Xiaomi is currently in the process of deliberating on an initial public offering and has been in talks with various banks on the matter, with the company's minimum valuation target being set at $50 billion, Bloomberg reported on Monday, citing people close to the Chinese original equipment manufacturer. The development comes shortly after another source reported that Xiaomi is now closer to an IPO than it has ever been, stating that the firm has yet to decide whether the theoretical public listing would be made in Hong Kong or New York, though the former is presently understood to be much more likely.
Bloomberg's sources have now reiterated the high likelihood of a Hong Kong listing but stated that no concrete decisions on the matter have yet been made. Insiders claim Xiaomi's IPO could arrive as soon as next year, with previous reports suggesting the second half of 2018 as the most probable time frame. A $50 billion valuation would be even higher than the $46 billion one the company received as part of its last funding round in 2014, albeit its performance in the following period failed to maintain the initial momentum surrounding one of the world's most valuable and fastest-growing startups. Still, Xiaomi managed to bounce back over the course of this year, having regained some of its performance in China and improved its prospects in India where it's currently close to overtaking Samsung as the country's largest phone vendor by both shipments and sales. Its rising performance in the world's second largest smartphone market is one of the main reasons for optimism expressed by its executives, especially as India still shows no signs of saturation troubling other markets of somewhat comparable size.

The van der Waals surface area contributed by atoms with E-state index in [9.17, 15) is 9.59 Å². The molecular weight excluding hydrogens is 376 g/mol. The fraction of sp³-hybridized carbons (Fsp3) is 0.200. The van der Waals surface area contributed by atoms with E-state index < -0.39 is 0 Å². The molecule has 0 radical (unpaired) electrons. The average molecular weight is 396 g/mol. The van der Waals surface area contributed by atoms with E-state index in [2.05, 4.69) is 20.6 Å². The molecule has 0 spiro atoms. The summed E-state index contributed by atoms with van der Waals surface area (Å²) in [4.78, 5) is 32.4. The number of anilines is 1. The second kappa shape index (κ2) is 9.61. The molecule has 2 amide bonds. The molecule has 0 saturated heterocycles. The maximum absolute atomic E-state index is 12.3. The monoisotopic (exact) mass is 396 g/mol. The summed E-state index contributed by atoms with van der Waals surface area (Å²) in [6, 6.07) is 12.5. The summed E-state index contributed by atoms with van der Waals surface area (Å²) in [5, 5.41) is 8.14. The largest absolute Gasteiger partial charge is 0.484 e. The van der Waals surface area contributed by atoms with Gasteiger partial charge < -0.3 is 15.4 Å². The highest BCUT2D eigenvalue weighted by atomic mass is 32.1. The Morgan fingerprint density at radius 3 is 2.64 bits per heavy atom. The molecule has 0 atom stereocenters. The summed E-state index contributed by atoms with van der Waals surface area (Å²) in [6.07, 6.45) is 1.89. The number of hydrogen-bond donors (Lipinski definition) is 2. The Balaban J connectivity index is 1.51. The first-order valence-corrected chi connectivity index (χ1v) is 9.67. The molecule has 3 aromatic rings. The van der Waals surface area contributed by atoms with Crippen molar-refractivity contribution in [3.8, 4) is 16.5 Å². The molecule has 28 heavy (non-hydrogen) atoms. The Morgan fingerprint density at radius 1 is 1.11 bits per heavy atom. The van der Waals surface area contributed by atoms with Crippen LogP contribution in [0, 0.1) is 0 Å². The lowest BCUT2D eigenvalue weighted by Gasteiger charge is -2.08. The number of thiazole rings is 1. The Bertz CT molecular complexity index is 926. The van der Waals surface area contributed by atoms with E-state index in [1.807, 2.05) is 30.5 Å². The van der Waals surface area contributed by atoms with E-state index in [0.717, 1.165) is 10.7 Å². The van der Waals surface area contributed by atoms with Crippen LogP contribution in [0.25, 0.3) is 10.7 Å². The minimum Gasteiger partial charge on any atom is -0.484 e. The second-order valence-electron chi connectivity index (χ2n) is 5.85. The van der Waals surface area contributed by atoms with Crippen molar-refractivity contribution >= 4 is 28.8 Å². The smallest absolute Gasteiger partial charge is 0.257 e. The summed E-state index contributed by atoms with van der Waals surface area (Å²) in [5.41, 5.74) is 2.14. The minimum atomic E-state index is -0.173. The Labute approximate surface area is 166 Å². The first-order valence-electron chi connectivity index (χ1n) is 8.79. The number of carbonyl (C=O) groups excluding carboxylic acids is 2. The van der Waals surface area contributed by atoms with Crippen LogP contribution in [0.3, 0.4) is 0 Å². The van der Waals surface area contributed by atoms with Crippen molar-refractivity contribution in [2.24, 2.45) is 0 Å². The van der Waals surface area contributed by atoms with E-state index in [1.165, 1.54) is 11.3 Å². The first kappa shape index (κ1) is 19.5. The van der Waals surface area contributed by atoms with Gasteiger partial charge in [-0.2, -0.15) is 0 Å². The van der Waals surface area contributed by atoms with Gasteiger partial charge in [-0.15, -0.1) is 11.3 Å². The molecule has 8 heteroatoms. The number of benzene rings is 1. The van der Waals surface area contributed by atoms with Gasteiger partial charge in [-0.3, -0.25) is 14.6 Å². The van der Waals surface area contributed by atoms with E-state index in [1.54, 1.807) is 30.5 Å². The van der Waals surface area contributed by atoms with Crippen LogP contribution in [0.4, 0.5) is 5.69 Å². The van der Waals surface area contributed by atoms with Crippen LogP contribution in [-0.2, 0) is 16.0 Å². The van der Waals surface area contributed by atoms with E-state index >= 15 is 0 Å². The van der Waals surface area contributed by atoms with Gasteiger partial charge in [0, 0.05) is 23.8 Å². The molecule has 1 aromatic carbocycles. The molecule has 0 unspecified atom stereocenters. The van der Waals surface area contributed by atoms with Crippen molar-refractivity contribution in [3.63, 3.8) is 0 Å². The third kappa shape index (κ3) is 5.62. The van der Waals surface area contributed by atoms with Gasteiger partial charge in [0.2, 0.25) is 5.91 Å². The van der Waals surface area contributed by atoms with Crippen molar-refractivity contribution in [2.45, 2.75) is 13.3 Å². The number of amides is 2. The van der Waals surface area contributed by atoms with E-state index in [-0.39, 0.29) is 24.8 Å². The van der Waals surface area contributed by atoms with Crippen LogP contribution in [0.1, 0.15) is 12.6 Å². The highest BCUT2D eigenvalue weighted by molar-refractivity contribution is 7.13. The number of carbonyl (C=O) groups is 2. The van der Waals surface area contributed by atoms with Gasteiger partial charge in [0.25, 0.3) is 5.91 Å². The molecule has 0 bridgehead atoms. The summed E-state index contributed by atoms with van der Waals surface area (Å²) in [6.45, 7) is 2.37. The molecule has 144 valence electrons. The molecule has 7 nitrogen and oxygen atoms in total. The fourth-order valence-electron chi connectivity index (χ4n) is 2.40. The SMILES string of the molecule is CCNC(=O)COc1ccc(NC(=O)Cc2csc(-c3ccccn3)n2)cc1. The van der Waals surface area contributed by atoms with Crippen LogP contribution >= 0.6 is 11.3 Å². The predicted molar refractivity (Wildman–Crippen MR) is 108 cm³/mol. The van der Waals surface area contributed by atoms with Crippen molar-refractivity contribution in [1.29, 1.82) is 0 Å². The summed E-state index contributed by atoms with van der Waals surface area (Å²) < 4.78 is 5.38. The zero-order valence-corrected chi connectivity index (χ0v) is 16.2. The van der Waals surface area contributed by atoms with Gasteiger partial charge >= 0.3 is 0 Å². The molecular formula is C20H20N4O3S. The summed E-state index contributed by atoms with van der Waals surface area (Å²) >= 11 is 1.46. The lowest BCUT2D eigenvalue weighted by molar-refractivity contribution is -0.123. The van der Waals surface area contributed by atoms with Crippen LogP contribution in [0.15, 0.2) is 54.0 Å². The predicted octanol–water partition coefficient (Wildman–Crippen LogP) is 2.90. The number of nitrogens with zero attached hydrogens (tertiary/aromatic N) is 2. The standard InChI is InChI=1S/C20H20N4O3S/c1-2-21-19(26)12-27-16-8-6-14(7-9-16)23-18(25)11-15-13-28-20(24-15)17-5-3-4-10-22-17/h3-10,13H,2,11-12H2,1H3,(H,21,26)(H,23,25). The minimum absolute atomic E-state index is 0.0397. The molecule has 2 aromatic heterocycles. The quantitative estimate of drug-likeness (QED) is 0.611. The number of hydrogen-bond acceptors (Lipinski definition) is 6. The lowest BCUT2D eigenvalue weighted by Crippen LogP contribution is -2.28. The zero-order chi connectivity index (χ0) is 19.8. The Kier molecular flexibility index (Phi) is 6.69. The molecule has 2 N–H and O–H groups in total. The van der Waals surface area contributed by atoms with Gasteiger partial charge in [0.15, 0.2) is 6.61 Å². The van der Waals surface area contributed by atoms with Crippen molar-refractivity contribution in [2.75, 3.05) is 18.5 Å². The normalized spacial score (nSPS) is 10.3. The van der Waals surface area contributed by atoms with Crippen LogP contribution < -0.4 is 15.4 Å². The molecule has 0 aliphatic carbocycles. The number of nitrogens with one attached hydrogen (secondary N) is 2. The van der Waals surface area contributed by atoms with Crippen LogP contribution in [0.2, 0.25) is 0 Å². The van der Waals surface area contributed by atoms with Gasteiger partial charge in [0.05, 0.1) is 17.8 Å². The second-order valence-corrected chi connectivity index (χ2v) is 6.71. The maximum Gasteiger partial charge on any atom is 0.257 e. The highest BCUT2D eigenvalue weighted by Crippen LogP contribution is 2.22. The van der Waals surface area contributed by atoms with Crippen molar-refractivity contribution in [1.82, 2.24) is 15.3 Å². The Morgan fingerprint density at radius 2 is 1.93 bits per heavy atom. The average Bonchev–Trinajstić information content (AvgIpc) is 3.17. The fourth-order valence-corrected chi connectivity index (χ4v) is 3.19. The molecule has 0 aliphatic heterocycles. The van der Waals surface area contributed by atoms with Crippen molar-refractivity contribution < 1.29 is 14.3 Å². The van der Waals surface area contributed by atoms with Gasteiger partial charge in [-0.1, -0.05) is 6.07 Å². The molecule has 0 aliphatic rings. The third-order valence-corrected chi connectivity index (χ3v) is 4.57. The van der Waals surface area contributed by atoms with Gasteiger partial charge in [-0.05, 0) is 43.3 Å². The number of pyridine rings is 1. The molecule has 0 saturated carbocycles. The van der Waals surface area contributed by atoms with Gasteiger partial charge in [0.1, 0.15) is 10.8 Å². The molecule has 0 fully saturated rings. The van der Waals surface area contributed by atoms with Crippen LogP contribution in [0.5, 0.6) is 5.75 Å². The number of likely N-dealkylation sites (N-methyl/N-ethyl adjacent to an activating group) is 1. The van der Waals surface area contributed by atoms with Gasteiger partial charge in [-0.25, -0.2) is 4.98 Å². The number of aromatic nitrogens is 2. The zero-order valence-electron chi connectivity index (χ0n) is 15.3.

An IPO would allow Xiaomi to raise billions of dollars and help further its international agenda, with the company currently having a presence in more than 60 countries and being adamant to continue its strong global push moving forward. The firm also started diversifying in recent years and is now manufacturing everything from smart speakers to air purifiers, albeit the majority of its non-smartphone offerings are still not available outside of its home country.